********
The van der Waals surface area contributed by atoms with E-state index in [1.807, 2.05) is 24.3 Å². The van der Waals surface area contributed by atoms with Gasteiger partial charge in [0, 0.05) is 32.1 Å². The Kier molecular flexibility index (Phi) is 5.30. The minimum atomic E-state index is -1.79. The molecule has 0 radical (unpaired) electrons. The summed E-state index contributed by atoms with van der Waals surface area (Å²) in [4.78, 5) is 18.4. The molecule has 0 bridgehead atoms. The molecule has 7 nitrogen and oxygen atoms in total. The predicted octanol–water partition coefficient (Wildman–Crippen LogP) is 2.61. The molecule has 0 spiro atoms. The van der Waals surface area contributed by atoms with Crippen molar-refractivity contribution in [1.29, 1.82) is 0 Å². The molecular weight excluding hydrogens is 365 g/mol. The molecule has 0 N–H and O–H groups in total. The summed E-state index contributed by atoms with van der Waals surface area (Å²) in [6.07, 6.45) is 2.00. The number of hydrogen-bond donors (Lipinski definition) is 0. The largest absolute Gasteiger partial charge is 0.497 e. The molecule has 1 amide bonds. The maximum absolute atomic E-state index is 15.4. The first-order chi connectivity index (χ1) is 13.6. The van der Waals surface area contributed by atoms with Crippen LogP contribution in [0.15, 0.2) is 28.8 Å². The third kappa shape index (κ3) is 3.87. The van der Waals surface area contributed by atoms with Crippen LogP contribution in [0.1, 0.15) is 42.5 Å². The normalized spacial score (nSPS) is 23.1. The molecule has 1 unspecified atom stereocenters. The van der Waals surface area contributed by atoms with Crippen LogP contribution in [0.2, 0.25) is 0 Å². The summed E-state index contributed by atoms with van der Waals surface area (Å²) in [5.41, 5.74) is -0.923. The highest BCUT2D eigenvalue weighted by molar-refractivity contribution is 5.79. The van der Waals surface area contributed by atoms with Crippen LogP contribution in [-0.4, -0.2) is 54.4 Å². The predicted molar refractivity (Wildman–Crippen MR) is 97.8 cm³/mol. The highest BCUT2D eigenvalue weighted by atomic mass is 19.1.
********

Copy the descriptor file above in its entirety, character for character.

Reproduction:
The van der Waals surface area contributed by atoms with E-state index in [1.807, 2.05) is 24.3 Å². The van der Waals surface area contributed by atoms with Gasteiger partial charge in [0, 0.05) is 32.1 Å². The Kier molecular flexibility index (Phi) is 5.30. The minimum atomic E-state index is -1.79. The molecule has 0 radical (unpaired) electrons. The summed E-state index contributed by atoms with van der Waals surface area (Å²) in [4.78, 5) is 18.4. The molecule has 0 bridgehead atoms. The molecule has 7 nitrogen and oxygen atoms in total. The predicted octanol–water partition coefficient (Wildman–Crippen LogP) is 2.61. The molecule has 0 spiro atoms. The van der Waals surface area contributed by atoms with Crippen molar-refractivity contribution in [1.29, 1.82) is 0 Å². The molecular weight excluding hydrogens is 365 g/mol. The molecule has 0 N–H and O–H groups in total. The summed E-state index contributed by atoms with van der Waals surface area (Å²) in [6.07, 6.45) is 2.00. The number of hydrogen-bond donors (Lipinski definition) is 0. The largest absolute Gasteiger partial charge is 0.497 e. The molecule has 1 amide bonds. The maximum absolute atomic E-state index is 15.4. The first-order chi connectivity index (χ1) is 13.6. The van der Waals surface area contributed by atoms with Crippen LogP contribution in [0.15, 0.2) is 28.8 Å². The third kappa shape index (κ3) is 3.87. The van der Waals surface area contributed by atoms with Crippen LogP contribution in [0.1, 0.15) is 42.5 Å². The normalized spacial score (nSPS) is 23.1. The molecule has 1 unspecified atom stereocenters. The van der Waals surface area contributed by atoms with Crippen LogP contribution in [0.2, 0.25) is 0 Å². The summed E-state index contributed by atoms with van der Waals surface area (Å²) in [5.41, 5.74) is -0.923. The highest BCUT2D eigenvalue weighted by molar-refractivity contribution is 5.79. The van der Waals surface area contributed by atoms with Crippen LogP contribution in [-0.4, -0.2) is 54.4 Å². The predicted molar refractivity (Wildman–Crippen MR) is 97.8 cm³/mol. The highest BCUT2D eigenvalue weighted by atomic mass is 19.1.